The former Golden Bear makes quick reads and hits the holes with urgency. This allows him to gain positive yards on almost every down, even if the play is schematically broken.

    Although he is not a burner, Vereen is an OK outside runner as well. What really helps him is his ability to make quick decisions and his patience when setting up blockers in front of him. He does not make many tacklers flat out miss him, but he has terrific legs and he keeps them moving, hence generally picking up yards after the initial contact.

    His ball security might become an issue in the NFL, as he often relied on his strength instead of tucking the ball properly in college. Scouts and coaches know that this won’t fly in the NFL, so that is something that needs to be addressed.

    With that being said, Shane Vereen is not known to be fumble prone.

    The running back’s pass-blocking ability is his biggest question mark.

    In order to be an every down running back in the NFL, you have to understand pass-blocking assignments. This is definitely something he will have to work on during this offseason and preseason.

    The fact is, we don’t know a whole lot about his ability to block defenders, because most of the time at Cal he would slip out of the backfield to become a receiver on passing situations.

    However, from what we have seen, it seems like although he generally picks up the right guy, he often allows the defender to close in on him instead of being aggressive and attacking the defender.

    Having a pass-catching running back on your roster can definitely help out a lot of teams. He is the kind of guy that would be wonderful to have as you are developing a young quarterback, as a pass-catching running back typically is a nice security blanket.

    Passes targeting running backs often have a high completion percentage, and almost always end up in positive yardage.

    For the sake of the Broncos, he could be a solid target while young quarterback Tim Tebow develops.

Brandon Harris, Cornerback, Miami

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    Position: Cornerback

    School: Miami

    Height: 5’11”

    Weight: 195 lbs.

    Combine 40 yards dash: 4.53

    Combine vertical leap: 35.5

    Projection: Late first round – Early fourth round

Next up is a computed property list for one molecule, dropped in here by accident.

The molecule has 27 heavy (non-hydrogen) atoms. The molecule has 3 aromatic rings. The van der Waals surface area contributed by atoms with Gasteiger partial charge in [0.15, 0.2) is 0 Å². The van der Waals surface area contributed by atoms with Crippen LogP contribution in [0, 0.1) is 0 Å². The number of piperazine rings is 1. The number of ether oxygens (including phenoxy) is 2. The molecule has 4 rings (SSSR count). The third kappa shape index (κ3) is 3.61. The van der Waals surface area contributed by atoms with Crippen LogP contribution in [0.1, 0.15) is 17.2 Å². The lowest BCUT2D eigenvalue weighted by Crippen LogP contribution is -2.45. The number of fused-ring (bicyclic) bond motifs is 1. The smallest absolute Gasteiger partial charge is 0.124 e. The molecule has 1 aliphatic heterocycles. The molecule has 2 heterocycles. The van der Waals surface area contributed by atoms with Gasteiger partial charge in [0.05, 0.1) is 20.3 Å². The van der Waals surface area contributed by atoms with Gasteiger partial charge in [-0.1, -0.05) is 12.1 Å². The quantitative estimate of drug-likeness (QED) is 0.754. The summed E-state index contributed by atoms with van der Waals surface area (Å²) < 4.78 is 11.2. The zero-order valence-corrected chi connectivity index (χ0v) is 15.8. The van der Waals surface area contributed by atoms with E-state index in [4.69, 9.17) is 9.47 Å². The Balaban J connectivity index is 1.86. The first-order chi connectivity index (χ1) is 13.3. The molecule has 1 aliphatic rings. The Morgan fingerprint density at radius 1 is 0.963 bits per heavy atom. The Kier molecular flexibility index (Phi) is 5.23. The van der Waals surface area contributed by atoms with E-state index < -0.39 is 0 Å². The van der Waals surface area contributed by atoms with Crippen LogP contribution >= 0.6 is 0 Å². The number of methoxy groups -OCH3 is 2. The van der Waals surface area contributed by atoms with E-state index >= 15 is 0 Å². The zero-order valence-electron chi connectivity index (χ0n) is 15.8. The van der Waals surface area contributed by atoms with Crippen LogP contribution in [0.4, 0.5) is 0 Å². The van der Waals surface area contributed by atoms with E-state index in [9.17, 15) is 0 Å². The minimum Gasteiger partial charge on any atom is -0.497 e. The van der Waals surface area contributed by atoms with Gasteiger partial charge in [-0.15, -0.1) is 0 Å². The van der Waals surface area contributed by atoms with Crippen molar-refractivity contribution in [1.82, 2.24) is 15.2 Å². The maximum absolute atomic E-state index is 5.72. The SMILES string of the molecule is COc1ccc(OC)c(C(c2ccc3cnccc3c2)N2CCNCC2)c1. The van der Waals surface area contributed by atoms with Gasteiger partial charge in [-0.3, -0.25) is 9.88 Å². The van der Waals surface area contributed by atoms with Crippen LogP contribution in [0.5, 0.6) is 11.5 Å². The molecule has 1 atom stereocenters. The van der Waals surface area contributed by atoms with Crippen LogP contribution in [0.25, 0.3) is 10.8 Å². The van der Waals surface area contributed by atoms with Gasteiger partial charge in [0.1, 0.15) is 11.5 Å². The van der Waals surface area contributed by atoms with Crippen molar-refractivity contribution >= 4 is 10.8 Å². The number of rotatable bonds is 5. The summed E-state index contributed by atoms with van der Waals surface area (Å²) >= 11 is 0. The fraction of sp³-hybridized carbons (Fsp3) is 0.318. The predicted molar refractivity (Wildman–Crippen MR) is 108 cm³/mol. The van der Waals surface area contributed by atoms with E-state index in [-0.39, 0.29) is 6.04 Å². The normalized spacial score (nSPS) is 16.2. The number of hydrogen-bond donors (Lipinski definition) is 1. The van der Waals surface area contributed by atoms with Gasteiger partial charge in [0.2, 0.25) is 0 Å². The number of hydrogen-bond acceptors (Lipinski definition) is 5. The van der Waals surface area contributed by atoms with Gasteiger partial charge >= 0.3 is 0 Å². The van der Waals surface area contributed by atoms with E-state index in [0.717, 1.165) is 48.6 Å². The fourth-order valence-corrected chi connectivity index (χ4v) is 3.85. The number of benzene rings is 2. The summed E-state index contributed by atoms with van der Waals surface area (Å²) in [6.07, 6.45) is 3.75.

The Broncos have re-signed Champ Bailey, but everybody knows he is not the long term answer in Denver.

    Many people would like the franchise to pick up Patrick Peterson in the first round, but if they don’t, they will still need help at cornerback.

    If Brandon Harris falls as far as he might, he just might be the steal of the decade, and the decade just started.

    I view Harris as the third best cornerback available in this year’s draft, but he just might be the one with the most upside.

    Harris’ greatest strength is his man to man coverage ability. His superior athleticism allows him to run with just about everybody.

    He has some learning to do as a zone coverage defensive back, as he sometimes hesitates due to lack of awareness.

    A knock on him has been his lack of interceptions. Although he does not intercept a lot of passes, he knocks down plenty. So this is not really a problem.

    I don’t have any problem with him in run support or as a tackler. He misses a tackle every now and then, but seems very coachable considering how he has improved every year.

    He also has an excellent backpedal. This allows him to have his head turned toward the backfield long enough to recognize running plays. He is also fast enough to notice the pass and run with the wide receiver if he has too.

    What I absolutely love about Brandon Harris is when he comes off the line as a blitzer.

    If you run a cornerback blitz with a guy this fast and disruptive at the right time, it is very likely the play will end up with a sack.

Martez Wilson, Outside Linebacker, Illinois

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    Position: ILB/OLB

    School: Illinois

    Height: 6’4”